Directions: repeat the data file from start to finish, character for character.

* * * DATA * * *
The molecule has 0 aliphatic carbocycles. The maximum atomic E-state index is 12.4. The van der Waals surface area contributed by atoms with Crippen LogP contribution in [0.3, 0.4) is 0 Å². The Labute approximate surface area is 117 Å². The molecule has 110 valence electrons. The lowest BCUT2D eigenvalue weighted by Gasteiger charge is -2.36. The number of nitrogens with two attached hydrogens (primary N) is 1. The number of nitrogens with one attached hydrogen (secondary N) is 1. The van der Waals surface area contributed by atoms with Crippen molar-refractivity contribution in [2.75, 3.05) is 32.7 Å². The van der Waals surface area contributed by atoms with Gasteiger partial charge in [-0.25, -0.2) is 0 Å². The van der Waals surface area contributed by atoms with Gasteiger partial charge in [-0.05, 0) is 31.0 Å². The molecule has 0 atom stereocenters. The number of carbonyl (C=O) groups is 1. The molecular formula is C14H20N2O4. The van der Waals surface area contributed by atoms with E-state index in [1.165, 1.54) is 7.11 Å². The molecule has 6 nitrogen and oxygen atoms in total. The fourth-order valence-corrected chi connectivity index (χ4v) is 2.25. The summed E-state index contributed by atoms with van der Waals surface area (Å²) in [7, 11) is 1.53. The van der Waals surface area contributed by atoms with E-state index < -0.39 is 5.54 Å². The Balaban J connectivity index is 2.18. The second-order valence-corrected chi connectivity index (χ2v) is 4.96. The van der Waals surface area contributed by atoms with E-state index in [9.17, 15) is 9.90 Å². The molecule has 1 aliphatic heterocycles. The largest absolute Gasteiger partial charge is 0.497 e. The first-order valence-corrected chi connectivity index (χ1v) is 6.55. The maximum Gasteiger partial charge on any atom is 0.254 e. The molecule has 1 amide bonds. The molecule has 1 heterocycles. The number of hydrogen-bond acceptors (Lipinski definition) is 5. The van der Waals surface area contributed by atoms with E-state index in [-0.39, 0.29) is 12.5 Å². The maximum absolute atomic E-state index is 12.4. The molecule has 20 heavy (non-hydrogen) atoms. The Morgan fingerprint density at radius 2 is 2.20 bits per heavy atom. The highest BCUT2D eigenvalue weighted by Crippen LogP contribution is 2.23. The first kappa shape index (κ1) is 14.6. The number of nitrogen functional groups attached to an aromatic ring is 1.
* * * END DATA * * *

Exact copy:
The molecule has 0 aliphatic carbocycles. The maximum atomic E-state index is 12.4. The van der Waals surface area contributed by atoms with Crippen LogP contribution in [0.3, 0.4) is 0 Å². The Labute approximate surface area is 117 Å². The molecule has 110 valence electrons. The lowest BCUT2D eigenvalue weighted by Gasteiger charge is -2.36. The number of nitrogens with two attached hydrogens (primary N) is 1. The number of nitrogens with one attached hydrogen (secondary N) is 1. The van der Waals surface area contributed by atoms with Crippen molar-refractivity contribution in [2.75, 3.05) is 32.7 Å². The van der Waals surface area contributed by atoms with Gasteiger partial charge in [-0.25, -0.2) is 0 Å². The van der Waals surface area contributed by atoms with Gasteiger partial charge in [-0.05, 0) is 31.0 Å². The molecule has 0 atom stereocenters. The number of carbonyl (C=O) groups is 1. The molecular formula is C14H20N2O4. The van der Waals surface area contributed by atoms with E-state index in [1.165, 1.54) is 7.11 Å². The molecule has 6 nitrogen and oxygen atoms in total. The fourth-order valence-corrected chi connectivity index (χ4v) is 2.25. The summed E-state index contributed by atoms with van der Waals surface area (Å²) in [7, 11) is 1.53. The van der Waals surface area contributed by atoms with E-state index < -0.39 is 5.54 Å². The Balaban J connectivity index is 2.18. The second-order valence-corrected chi connectivity index (χ2v) is 4.96. The van der Waals surface area contributed by atoms with E-state index in [9.17, 15) is 9.90 Å². The molecule has 1 aliphatic heterocycles. The largest absolute Gasteiger partial charge is 0.497 e. The first-order valence-corrected chi connectivity index (χ1v) is 6.55. The maximum Gasteiger partial charge on any atom is 0.254 e. The molecule has 1 amide bonds. The molecule has 1 heterocycles. The number of hydrogen-bond acceptors (Lipinski definition) is 5. The van der Waals surface area contributed by atoms with E-state index in [-0.39, 0.29) is 12.5 Å². The maximum absolute atomic E-state index is 12.4. The molecule has 20 heavy (non-hydrogen) atoms. The Morgan fingerprint density at radius 2 is 2.20 bits per heavy atom. The highest BCUT2D eigenvalue weighted by Crippen LogP contribution is 2.23. The first kappa shape index (κ1) is 14.6. The number of nitrogen functional groups attached to an aromatic ring is 1.